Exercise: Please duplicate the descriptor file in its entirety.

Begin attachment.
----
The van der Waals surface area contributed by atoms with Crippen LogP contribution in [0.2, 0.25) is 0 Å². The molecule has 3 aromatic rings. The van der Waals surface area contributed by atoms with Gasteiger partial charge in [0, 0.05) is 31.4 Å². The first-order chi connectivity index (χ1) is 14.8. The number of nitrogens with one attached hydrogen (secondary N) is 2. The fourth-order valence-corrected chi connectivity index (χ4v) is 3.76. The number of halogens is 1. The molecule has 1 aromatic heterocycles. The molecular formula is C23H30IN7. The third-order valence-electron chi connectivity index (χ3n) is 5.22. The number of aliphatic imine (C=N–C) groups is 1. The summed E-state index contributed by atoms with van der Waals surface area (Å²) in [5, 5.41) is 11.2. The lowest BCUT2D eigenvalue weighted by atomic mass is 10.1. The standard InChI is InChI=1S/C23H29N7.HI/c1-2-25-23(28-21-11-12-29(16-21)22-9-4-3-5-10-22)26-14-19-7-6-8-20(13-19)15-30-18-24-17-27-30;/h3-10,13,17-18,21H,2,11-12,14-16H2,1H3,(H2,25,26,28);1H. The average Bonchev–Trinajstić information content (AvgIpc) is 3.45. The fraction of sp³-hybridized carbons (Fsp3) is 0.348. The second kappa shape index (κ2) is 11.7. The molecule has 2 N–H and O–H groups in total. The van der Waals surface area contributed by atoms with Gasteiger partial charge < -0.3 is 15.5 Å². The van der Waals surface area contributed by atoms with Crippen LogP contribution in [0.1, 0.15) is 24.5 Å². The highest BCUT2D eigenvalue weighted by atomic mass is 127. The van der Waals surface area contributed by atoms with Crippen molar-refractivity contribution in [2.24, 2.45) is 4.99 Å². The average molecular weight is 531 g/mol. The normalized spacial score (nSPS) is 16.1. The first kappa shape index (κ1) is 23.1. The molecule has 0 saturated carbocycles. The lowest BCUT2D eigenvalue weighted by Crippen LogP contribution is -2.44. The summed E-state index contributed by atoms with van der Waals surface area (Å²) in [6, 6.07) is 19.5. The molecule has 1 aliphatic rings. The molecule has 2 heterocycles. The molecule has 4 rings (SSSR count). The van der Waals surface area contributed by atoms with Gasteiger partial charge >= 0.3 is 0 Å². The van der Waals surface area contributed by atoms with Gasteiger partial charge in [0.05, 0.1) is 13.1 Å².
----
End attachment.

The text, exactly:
The van der Waals surface area contributed by atoms with Crippen LogP contribution in [0.2, 0.25) is 0 Å². The molecule has 3 aromatic rings. The van der Waals surface area contributed by atoms with Gasteiger partial charge in [0, 0.05) is 31.4 Å². The first-order chi connectivity index (χ1) is 14.8. The number of nitrogens with one attached hydrogen (secondary N) is 2. The fourth-order valence-corrected chi connectivity index (χ4v) is 3.76. The number of halogens is 1. The molecule has 1 aromatic heterocycles. The molecular formula is C23H30IN7. The third-order valence-electron chi connectivity index (χ3n) is 5.22. The number of aliphatic imine (C=N–C) groups is 1. The summed E-state index contributed by atoms with van der Waals surface area (Å²) in [5, 5.41) is 11.2. The lowest BCUT2D eigenvalue weighted by atomic mass is 10.1. The standard InChI is InChI=1S/C23H29N7.HI/c1-2-25-23(28-21-11-12-29(16-21)22-9-4-3-5-10-22)26-14-19-7-6-8-20(13-19)15-30-18-24-17-27-30;/h3-10,13,17-18,21H,2,11-12,14-16H2,1H3,(H2,25,26,28);1H. The average Bonchev–Trinajstić information content (AvgIpc) is 3.45. The fraction of sp³-hybridized carbons (Fsp3) is 0.348. The second kappa shape index (κ2) is 11.7. The molecule has 2 N–H and O–H groups in total. The van der Waals surface area contributed by atoms with Gasteiger partial charge < -0.3 is 15.5 Å². The van der Waals surface area contributed by atoms with Crippen LogP contribution in [0.1, 0.15) is 24.5 Å². The highest BCUT2D eigenvalue weighted by atomic mass is 127. The van der Waals surface area contributed by atoms with Crippen molar-refractivity contribution in [2.24, 2.45) is 4.99 Å². The average molecular weight is 531 g/mol. The normalized spacial score (nSPS) is 16.1. The first kappa shape index (κ1) is 23.1. The molecule has 0 saturated carbocycles. The lowest BCUT2D eigenvalue weighted by Crippen LogP contribution is -2.44. The summed E-state index contributed by atoms with van der Waals surface area (Å²) in [6, 6.07) is 19.5. The molecule has 1 aliphatic rings. The molecule has 2 heterocycles. The molecule has 4 rings (SSSR count). The van der Waals surface area contributed by atoms with Gasteiger partial charge >= 0.3 is 0 Å². The van der Waals surface area contributed by atoms with Gasteiger partial charge in [0.05, 0.1) is 13.1 Å².